I don't see why you would say that. There isn't really much commonality between the Orthodox WR and Novus Ordo Catholicism. Maybe it's just me, but I love the liturgical "feel" of WR Orthodoxy, but the typical RC Mass makes me want to run from the building.

gdelassu said...

How often does the Western Rite serve as a waiting room for people on their way to becoming Catholic?

Not that I am any sort of expert, but the answer to this question, near as I can tell, is "almost never." I am hard pressed to think of any other instances than the one detailed on this thread where someone left WR Orthodoxy for Catholicism or Protestantism. It appears to my eye to be set up as a waiting room for the reverse direction, to ease the transition for Anglicans and Catholics that want to defect to Orthodoxy but are not sure that they can deal with a lack of pews and an excess of prostrations and "kyrie eleison"s.

Igumen Gregory said...

Perhaps some of our readers need to check out the orientale Lumen conference podcasts. Go to Ancient Faith Radio. Some very enlightening comments both sides of the Bosphorus.

avowofconversation said...

John, Temporary vows - at least in current Roman Catholic practice - are taken at the end of the novitiate, for a minimum period of three years although this may be extended. Novices may make a promise of obedience, and clearly agree to live a monastic lifestyle while novices, but this is not comparable with vows and they are free to leave at any time. The major rite associated with becoming a novice is that of receiving the habit.

Macrina

Proskomen said...

That's Pope *St.* Proskomen I to you! :)

Schism is separation from the canonical church while not departing from its doctrinal teachings. As Roman Catholicism definitely differs from Orthodoxy on more than one doctrinal front, leaving the Church for Roman Catholicism has to be more severe than a mere schism.

And since the person in question made a deliberate choice to separate himself from the Church, cleaving to that body and its false teachings, that makes him an apostate.

gdelassu said...

If the move from Orthodoxy to Catholicism is "apostacy," then what is "heresy" in your view?

Bob Glassmeyer said...

This man is following Christ as a Benedictine monk. No easy task. God be praised, thanked and loved. A person could do worse.

Fr Theodore said...

Let us pray for the strengthening and deepening of WR Orthodoxy and monastic life within it.

James the Thickheaded said...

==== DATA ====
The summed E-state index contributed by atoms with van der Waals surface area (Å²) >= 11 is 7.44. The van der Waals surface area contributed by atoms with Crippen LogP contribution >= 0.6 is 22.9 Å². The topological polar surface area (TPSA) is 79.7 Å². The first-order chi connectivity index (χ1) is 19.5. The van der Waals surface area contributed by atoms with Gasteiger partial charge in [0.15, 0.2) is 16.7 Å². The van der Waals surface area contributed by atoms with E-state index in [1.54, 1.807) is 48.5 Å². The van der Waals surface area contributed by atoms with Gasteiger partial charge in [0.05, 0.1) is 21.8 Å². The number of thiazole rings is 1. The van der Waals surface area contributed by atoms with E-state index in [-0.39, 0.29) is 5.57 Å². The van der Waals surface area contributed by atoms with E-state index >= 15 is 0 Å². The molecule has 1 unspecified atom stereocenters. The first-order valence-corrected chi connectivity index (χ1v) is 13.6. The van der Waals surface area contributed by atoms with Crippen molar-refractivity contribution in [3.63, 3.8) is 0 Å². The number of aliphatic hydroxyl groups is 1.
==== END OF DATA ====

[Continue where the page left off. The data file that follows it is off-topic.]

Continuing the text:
FWIW, if you read the Rule of St. Benedict... it is EXTREMELY Orthodox. And yes, he may be separated, but there are as many wolves on the inside of the church as there are lambs outside it.

Anonymous said...

I recently completed an historical review of clergy serving over the past 50 years in the Antiochian WR. Of these 60, only one left Orthodoxy and became a RC priest. Statmann

Owen White said...

Anon,

How many of those priests came from ECUSA/Anglicanism, and how many came from the RCC? I'm curious. Further, do you happen to know if any returned to or left Orthodoxy for ECUSA/Anglicanism/The Continuum?

Thanks.

Anonymous said...

Doesn't the term "The Continuum" have an Orwellian ring to it? Or maybe it just screams cult? No criticism intended of parishes or people involved, just can't imagine how someone could consciously identify as a member of The Continuum...

Anonymous said...

For Owen White: Of the 60, about (a couple of them had fuzy backgrounds) 45 came from TEC or Continuing Anglican grroups. Of the 45, two returned to Continuing Anglican. None to TEC. Statmannyos

Proskomen said...

If the move from Orthodoxy to Catholicism is "apostacy," then what is "heresy" in your view?

Heresy is holding beliefs or teaching ideas that are at variance with the doctrine of the Church. This person has divided himself from the Church, however, in conjunction with his adoption of false teachings, so he is neither strictly a heretic nor merely a schismatic.

People are used to defining apostasy (and I am spelling the word correctly -- it is not "apostacy") as forsaking Christ and leaving Christianity altogether. But apostasy is nothing more than leaving the Church and rejecting her teachings.

My point was that this is nothing to celebrate. Wish him many years, if you must, but hope that he uses them to return to the true faith.

Anonymous said...

For Owen White: None of the 60 were RC priests at time of entry into the Antiochian WR. One had been a RC priest and another the product of a RC seminary. Statmann

Owen White said...

Anon,

Thank you for that data. I'd heard that the WR was largely a phenomenon which involved ex-Anglican (TEC, etc.) priests but had never encountered any data.

You mention that your study concerns only the Antiochian WR. By any chance do you know (or have reason to make an educated guess) if the ROCOR WR has similar statistics?

Anonymous said...

For Owen White: The initial group (circa 1961 through 1977) could only use the Tridentine Rite. Then (circa 1977) they also could use the St Tikhon Rite (ala 1928 BCP). Sorry, but I have no data on ROCOR WR. Good source should be Christminster in Hamilton, Ontario. Thanks for your interest. Statmann